Instead I put my skins back on, and skinned back towards broken Hand saddle. Halfway up to the saddle I had to boot it up, but I remembered that this would be helpful for the next day: if I had a booter in then I could come back over the saddle rather quickly the next day.
I took an hour lunch break on the Saddle to admire my line off Crestone Needle and relax, then I dropped in and made my way down the sticky south Colony road to my vehicle. It was a long 13 hour day, but I knew the work I had done would pay off. The sunny afternoon was spent napping, eating and rehydrating. I had more work to do.
The alarm went off at 1am, and I was up and at em again, on the trail by 2. In the darkness I skinned up towards South Colony lake again. By now I had all the features memorized, even in the dark. Although I reached the lake at 5am and was an hour behind the previous day, I knew I would catch up. Having broken trail solo on my last 4 peaks in a row, I was finally ready to already have a trail broken in place.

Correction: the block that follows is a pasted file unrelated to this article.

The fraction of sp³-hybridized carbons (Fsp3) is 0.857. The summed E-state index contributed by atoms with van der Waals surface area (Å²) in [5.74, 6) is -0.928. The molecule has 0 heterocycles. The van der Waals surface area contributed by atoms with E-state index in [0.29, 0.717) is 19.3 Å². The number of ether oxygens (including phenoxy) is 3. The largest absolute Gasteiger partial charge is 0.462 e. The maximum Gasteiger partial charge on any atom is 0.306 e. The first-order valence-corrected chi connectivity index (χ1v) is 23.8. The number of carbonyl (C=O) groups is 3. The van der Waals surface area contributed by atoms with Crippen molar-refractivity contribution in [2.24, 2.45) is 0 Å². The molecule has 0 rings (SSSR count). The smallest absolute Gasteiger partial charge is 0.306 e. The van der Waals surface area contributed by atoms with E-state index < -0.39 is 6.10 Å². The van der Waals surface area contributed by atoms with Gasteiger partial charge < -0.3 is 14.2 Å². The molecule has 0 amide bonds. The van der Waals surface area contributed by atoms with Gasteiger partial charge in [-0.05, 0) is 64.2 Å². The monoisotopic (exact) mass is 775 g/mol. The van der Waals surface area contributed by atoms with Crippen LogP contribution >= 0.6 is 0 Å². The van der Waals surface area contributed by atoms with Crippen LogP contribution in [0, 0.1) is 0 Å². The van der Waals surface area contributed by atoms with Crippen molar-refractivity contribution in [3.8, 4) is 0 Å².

I reaped the benefits of my boot pack and made it up to Broken Hand Saddle just after 6am, and after a rest and transition, skied down to the base of the south Couloir a little after 7. Relatively fresh and excited to tackle the couloir, I put on crampons, put skis on my back and made my way up. Halfway up the couloir the views to the south were outstanding, and reminded me that I was getting close.
Then looking south I could see it, the storm front that was forecasted to come through that morning. It was just about on time. Mean nasty looking hanging clouds, and they were about to engulf the Blanca Massif to the south. I pushed on. There had been several wet slabs and rolling snow chunks from the day before, but because the approaching storms and wind, the snow was rock solid.